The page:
Britain's Home Front

Product Media

Discover life in wartime Britain on the Home Front, with museums, organisations, the Blitz, industry and WWII collectables.

This is your whopping 164-page guide to life on the Home Front. 

From museums to Army camps and control centres, discover where and how WWII was fought in Britain.

Churchill War Rooms
Discover where the wartime leader conducted operations from in London.

Relics from Army camps
The range of naval medals awarded to those who took part in the great sea battle.

The Western Approaches
Hidden underground in Liverpool this was the vital centre of operations in the Atlantic.

Bases of power
How the countryside was transformed by air bases in order to keep fighting.

International Bomber Command Centre
Lincolnshire was bomber country, so where better to locate a museum than in Lincoln itself.

Thorpe Camp
Located on the rump of a WWII airfield this is a charming military museum.

Daldatch Training Camp
Now largely forgotten, but in its heyday, a busy training camp for Commandos.

Portsmouth Submarine Museum
Part of the Portsmouth Historic Dockyard features a site dedicated to underwater warfare.

Suffolk sea defences
With the threat of invasion very real, here's how the coast was protected.

Eden Camp
Formerly housing Italian prisoners, now a fantastic WWII museum in North Yorks.

These are the experiences of people in Britain working in industry, facing rationing, wartime murders and the Blitz.

Rationing in WWII
Designed to ensure everyone was fed it actually improved the health of the poor.

The Blitz
How the British public remained defiant as Hitler's bombs rained down.

Wartime industries
Everyone had to do their part as industry switched to war material production.

Early years on the Home Front
As the Phoney War ended and the Blitz began, discover how people coped at home.

Liverpool at war
The western port became the vital hub for transatlantic supplies that kept Britain fighting.

Murder on the Home Front
Thanks to blackouts crime actually flourished. Here are the most shocking cases of all.

The Black Market
With rationing limiting luxuries, the criminals stepped in with counterfeit goods.

Gangs of London
Organised crime never had it so good, running prostitution and gambling rings.

Portsmouth at war
The south coast port city was the centre of operations for D-Day.

Home Front re-enactment
Experience life in 1940s Britain by re-enacting the various professions and experiences.

Besides as the Home Guard, there were a host of other military organisations designed to free up men for frontline service.

WRNS: Never at sea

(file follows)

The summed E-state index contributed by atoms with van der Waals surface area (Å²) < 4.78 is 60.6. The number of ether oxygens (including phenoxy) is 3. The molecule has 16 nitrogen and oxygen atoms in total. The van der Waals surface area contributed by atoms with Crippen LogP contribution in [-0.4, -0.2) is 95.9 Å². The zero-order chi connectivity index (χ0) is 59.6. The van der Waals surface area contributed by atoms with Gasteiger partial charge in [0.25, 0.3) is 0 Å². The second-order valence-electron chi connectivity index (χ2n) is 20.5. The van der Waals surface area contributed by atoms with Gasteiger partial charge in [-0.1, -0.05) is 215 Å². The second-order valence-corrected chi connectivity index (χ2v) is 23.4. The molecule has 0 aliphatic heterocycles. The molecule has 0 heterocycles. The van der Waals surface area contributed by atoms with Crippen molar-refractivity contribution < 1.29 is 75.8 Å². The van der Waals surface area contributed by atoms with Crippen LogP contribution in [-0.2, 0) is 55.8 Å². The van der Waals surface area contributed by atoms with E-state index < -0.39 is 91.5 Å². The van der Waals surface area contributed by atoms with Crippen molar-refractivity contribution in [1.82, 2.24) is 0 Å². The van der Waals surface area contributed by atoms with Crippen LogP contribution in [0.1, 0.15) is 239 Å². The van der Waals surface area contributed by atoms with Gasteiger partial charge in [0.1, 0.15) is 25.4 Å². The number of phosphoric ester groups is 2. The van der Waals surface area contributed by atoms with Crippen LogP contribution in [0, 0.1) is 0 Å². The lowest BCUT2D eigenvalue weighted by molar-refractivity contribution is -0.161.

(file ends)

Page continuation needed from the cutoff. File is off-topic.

Staffing Naval headquarters, manning harbour craft and cracking codes.

The ATS at war
The Auxiliary Territorial Service was the women's version of the British Army at home.

Pauline Gower and the ATA
She was a trailblazer and formed the organisation transporting planes to airfields.

The backbone of every airfield control room, they were the Women's Auxiliary Air Force.

Bletchley Park
Deep in the English countryside was the top-secret HQ that hosted the codebreakers who helped win the war.

Women's Home Defence
While men were recruited for the Home Guard, women also wanted to do their bit.

The Land Army
Farmers went to the front so someone had to step in and harvest the crops.

The Lumberjills
Forestry work was tough, these were the girls who manned the saws.

WVS at war
The Women's Voluntary Service took on a huge range of tasks during The Blitz.

Female Railway Workers
One of the least publicised roles on the Home Front was women on the railways.

Serving up hot food and entertainment for over 100 years, the NAAFI was also a social hub for the troops.

Equipping the LDV
The uniforms and gear that the original LDV units were supplied with.

The Home Guard
The original Dad's Army of troops watching the skies and patrolling country lanes for German spies.

Home Guard Auxiliaries
A top-secret network of troops at home, designed to report on and slow down a German invasion, at the cost of their lives.

From newspapers and toys to the weapons used by the Home Guard and the medals issued to the forces at home, these are WWII items for you to collect.

The Picture Post
Recording life in wartime, it's a fascinating record of the time.

British War Toys
How the kids were kept entertained through shortages, rations and a ban on metal toys.

Weapons of the Home Guard
Collect the weapons that were issued throughout the war to the forces at home.

War letters
Discover hidden stories by collecting correspondence from the war.

Home Front Medals
The various medals that were awarded for service on the Home Front.

Purchase Options

Our Price: £12.99
Select Postage
(plus postage)